Charles V was born on 24 February 1500 in Ghent in East Flanders and died in Yuste in Extremadura in 1558. He was the son of Philip the Fair of Hapsburg, archduke of Austria and Giovanna la Pazza, daughter of Ferdinand of Aragon and Isabella of Castile. Carlo and his brother Ferdinando, born in Madrid in 1503, after the death of his grandfather Massimiliano I ° (1519) and the early death of his father Filippo (1506), found themselves, still very young and without hurting wounds, at the head of an immense empire , thanks to the heritage of various families: the traditional Hapsburg with Austria, Carinthia, Styria, Tirolo and Carniola with Trieste, that of Burgundy with Flanders and those of Castile and Aragon, with the Kingdom of Spain, with all the territories of the New World and the kingdom of Naples and Sicily. To better understand how this immense empire was born it is useful, even if repetitive, to go back to Maximilian I, the great patron emperor, founder, among other things, of the University of Vienna and organizer of a solid and efficient administration of the empire . Massimiliano's marriage to Maria, daughter of Charles the Bold, duke of Burgundy, assured the family the possession of the Netherlands and Franche-Comté, located in central-eastern France. His son, Archduke of Austria Philip the Fair, married Giovanna la Pazza, daughter of Ferdinand of Aragon and Isabella of Castile, the "Catholic kings" who founded the Inquisition in 1478. Upon their death, Giovanna, who became queen, passed the crown to her husband, who ruled her until the age of Charles, who at 16 became King of Spain, Naples and Sicily. The two brothers Carlo and Ferdinando, who were orphans precociously for the death of their father Filippo at age 28, with their mother, Giovanna la Pazza, mentally ill, did not have a different character and education for having spent their childhood far away. one from the other, Ferdinand in Spain from his grandfather King of Aragon and Charles in the Netherlands, thanks to their innate love for peace, always collaborated with each other, getting along perfectly well, except for some slight shadow created for the division of the goods. For Charles, born in Ghent, the true homeland was the world of Burgundy and Flanders, having never had contacts with the Hapsburg Austria of the south-east. There is much influence of the profound Flemish religiosity inculcated by his tutor Adrian of Utrecht, who will later become Pope Hadrian VI. It helped a lot to shape the character of the two princes, but above all to prepare Charles for the task of sovereign, the sister of their father, the Archduchess Margaret, governor of the Netherlands, very similar as character to her father Maximilian. Europe was going through a particularly difficult period, the immense power reached by the Habsburgs, without any war of expansion, with the birth of an empire on which "the sun never set", had something miraculous in itself, so faith in their mission to guide humanity and to defend Christianity from the Turks seemed truly confirmed and blessed by God, who placed the destiny of the world in the hands of Charles and Ferdinand. The two princes were convinced Catholics, but their religious attitude was mainly marked by the spirit of the great humanist Erasmus of Rotterdam, who exercised a persistent influence on both brothers. Like Erasmus, they aspired to a harmonious fusion of evangelical morality and great classical culture, trying to draw from the wisdom and purity of the Gospel the strength to fight against ignorance, immorality, imposture, narrow dogmatism and ecclesiastical intolerance, trying to never close one's moral ideas in the rigid schemes of a system. Like Erasmus, they were deeply disturbed by the Lutheran reform, which they repulsed and fought long to prevent its spread. The difficulties that Carlo had with the papacy, and subsequently also his son Philip, strengthened the spirit of independence of the Habsburgs, who considered themselves, for the divine origin of the monarchy, the true protectors of the Church, with the full right and duty of control it and repress its abuses. Based on this principle, Charles V, during his empire, drew the motivation and justification for all that he decided to do, from the war against the Turks to the struggle against the German Protestant princes, because he considered his task to fight the enemies of Christianity and among the enemies of the faith the king of France, Francis I, excelled, who, in order to oppose and damage him, had allied himself with the Lutherans and even with the Turks who were pressing towards Vienna.
With the war fought in Italy Carlo had wanted to prove he was the heir of imperial Ghibelline politics, exactly as his grandfather Maximilian had done and in 1527, after an expedition of lansquenets to Rome, with a sack of the city, he reached a complete reconciliation with the pope, who ended up crowning him emperor not in Rome but in Bologna in 1530. The great extension of the empire had created some problems between Charles and Ferdinand, as the center of gravity of the Habsburg power had moved westward and existed the problem of the different laws of succession, which in one part of the empire supported the primogeniture, in another part the collective succession. A first imperial diet at Worms in 1521 had proposed a division of the empire, but the following year in Brussels Ferdinand had obtained a different division, on the basis of which all Habsburg territories passed from Alsace to the Hungarian border, while Charles, besides the imperial crown, obtained Spain with the relative possessions of the New World and of Italy, plus the Burgundian heritage. Thus a Spanish line and a German line were drawn up, which eventually ended up incorporating also Bohemia and Hungary, thus laying the foundations of the Spanish nation on one side and on the other the structure of the future Austro-Hungarian empire. Charles in 1519, with the very interested help of the bankers Fugger, who bought the votes of the electoral princes, had been recognized as emperor of the Holy Roman Empire, beating his main competitor Francesco I of France. This qualification created more serious problems for Carlo; first of all because it was practically impossible to create an efficient unitary organization for the whole vast empire, for the spirit of independence of many territories with the continuous internal revolts in various territories, for the continuous wars with Francis I, who had managed to defeat in 1525 near Pavia, adding to the empire also the whole Milanese, then for the problem of the war against the Turks, who continually pressed to the borders with their raids, but above all for all the problems that created him the fight against the Protestant heresy then rapidly spread, with rampant anarchy in Germany and the hostility of many German princes favorable to Luther. Charles, without having a moment of relaxation, immediately had to work hard against the spreading spread of Lutheranism in Germany and at the same time block the advance of the Turks, who had allied themselves with Francis I, arriving at the gates of Vienna. He succeeded in defeating them in 1526, freeing Vienna and this enabled him to work harder against the Protestant German princes who had joined (Lega di Smalcalda), allying even with Francis I. In 1544 Carlo V ° and Francesco I °, given the impossibility of prevailing over one another, concluded a peace at Crépy, which recognized Carlo's possession of Milan and in 1547 in Muehlberg also obtained a great victory against the League of Lutherans. But in reality the truth was quite different, because neither the Lutherans nor the successor of Francis I, the king of France Henry II, considered themselves defeated, so Charles V ° with the peace of Augsburg of 1555 had to recognize the famous principle "Cuius regio eius religio", according to which the principles of the League could follow the religion they preferred, forcing the subjects to adapt. Carlo V °, tired of governing an empire that caused him only worries, arrived at 55, decided to entrust the entire western part of his empire, including the Netherlands and the Italian territories, to his son Philip and to surrender the inherited territories, Germany and the imperial title to his brother Ferdinando, abdicating in his hands in 1556. The abdication of an emperor who more than any other had approached the ideal of the universal monarch left a deep impression in the world at the time.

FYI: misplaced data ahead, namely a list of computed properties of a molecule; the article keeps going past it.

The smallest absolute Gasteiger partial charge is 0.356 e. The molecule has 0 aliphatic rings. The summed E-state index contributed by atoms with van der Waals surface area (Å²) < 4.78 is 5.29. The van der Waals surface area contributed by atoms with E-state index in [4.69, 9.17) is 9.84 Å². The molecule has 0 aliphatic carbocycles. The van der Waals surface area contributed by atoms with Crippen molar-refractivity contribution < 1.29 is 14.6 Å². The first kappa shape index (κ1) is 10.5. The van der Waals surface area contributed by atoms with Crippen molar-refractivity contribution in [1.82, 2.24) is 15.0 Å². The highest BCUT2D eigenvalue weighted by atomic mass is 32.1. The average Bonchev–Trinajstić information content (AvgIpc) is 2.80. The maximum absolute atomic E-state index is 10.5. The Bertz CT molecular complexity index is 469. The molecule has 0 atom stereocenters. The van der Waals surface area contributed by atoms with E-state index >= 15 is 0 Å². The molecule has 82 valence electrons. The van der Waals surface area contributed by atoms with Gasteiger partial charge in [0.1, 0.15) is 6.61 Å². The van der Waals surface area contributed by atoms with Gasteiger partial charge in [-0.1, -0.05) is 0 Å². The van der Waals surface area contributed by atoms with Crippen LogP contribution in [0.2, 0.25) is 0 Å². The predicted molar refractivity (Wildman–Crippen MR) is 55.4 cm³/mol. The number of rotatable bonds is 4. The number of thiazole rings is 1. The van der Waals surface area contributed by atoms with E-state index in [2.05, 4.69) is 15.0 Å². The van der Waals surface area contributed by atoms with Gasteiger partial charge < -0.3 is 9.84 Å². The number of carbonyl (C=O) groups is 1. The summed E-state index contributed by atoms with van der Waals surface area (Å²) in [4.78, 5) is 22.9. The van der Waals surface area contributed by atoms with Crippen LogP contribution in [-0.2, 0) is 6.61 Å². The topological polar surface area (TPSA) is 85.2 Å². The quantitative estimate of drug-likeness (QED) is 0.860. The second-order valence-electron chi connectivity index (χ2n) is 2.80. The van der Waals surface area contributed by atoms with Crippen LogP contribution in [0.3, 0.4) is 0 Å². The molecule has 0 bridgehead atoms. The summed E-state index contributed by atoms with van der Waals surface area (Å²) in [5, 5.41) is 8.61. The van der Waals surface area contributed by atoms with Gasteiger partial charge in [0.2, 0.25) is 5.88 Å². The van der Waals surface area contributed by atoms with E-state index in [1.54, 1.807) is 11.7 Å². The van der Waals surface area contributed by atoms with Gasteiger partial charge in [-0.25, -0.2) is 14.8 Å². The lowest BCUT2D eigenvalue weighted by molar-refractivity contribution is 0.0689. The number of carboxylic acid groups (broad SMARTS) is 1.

The reality is that Charles V of Hapsburg did not retire to a convent, as was thought for some time and he did not even build a large palace near the Jeronimo de Yuste monastery, in the Spanish region of Extremadura, but only one small and modest house on one side of the monastery, continuing to be always interested in the empire, remaining adviser to the sons and his former collaborators. Since he was very religious, he wanted a little window in his bedroom to open in the monastery's church, so that he could always follow the sacred functions even when the forces began to fail him and he was no longer able to go. directly in the church. He died peacefully after two years, in 1558, at 58, many for those times, certainly few for today, probably for a slow and progressive renal failure, a disease that allowed him to be polished until the end, always interested in state problems. It is not easy to make a picture of this great emperor, a deeply religious man, especially lover of peace, who had found himself at the top of the greatest empire ever existed and forced him to fight continuously, creating more worries and satisfactions. He accepted the situation for profound discipline and innate sense of duty towards God, who, in his judgment, had placed in his hands the defense of Christianity. At 55 he was probably tired, he realized he could no longer give his best for the good of the state and passed the baton into the hands of his son Philip, who, as King of Spain, had an even more troubled life than father and those of his brother Ferdinando, who, as emperor, had the merit of leaving in Austria an efficient administration, remained in vogue, as it was, until 1918. Titian left us several portraits of Calo V °: one of the first , painted in 1530, is that of the Prado of Madrid, which portrays him on a black horse, with armor and plumed helmet, a picture that I do not love and does not convince me, because Charles V was essentially, by nature and culture, a man of peace. The portrait, in my opinion, more fascinating, painted in 1540 and preserved in the gallery of Munich, portrays him seated on a large armchair of crimson velvet and fringed with gold. Carlo V ° has been here for forty years now, wearing a black suit, very severe, and his face reveals an absorbed melancholy. We can find a very similar picture in Naples at the Capodimonte museum. In all the paintings, Carlo V ° appears to us as a majestic man, though not very tall, energetic, with great self-control, as the Venetian ambassadors describe it.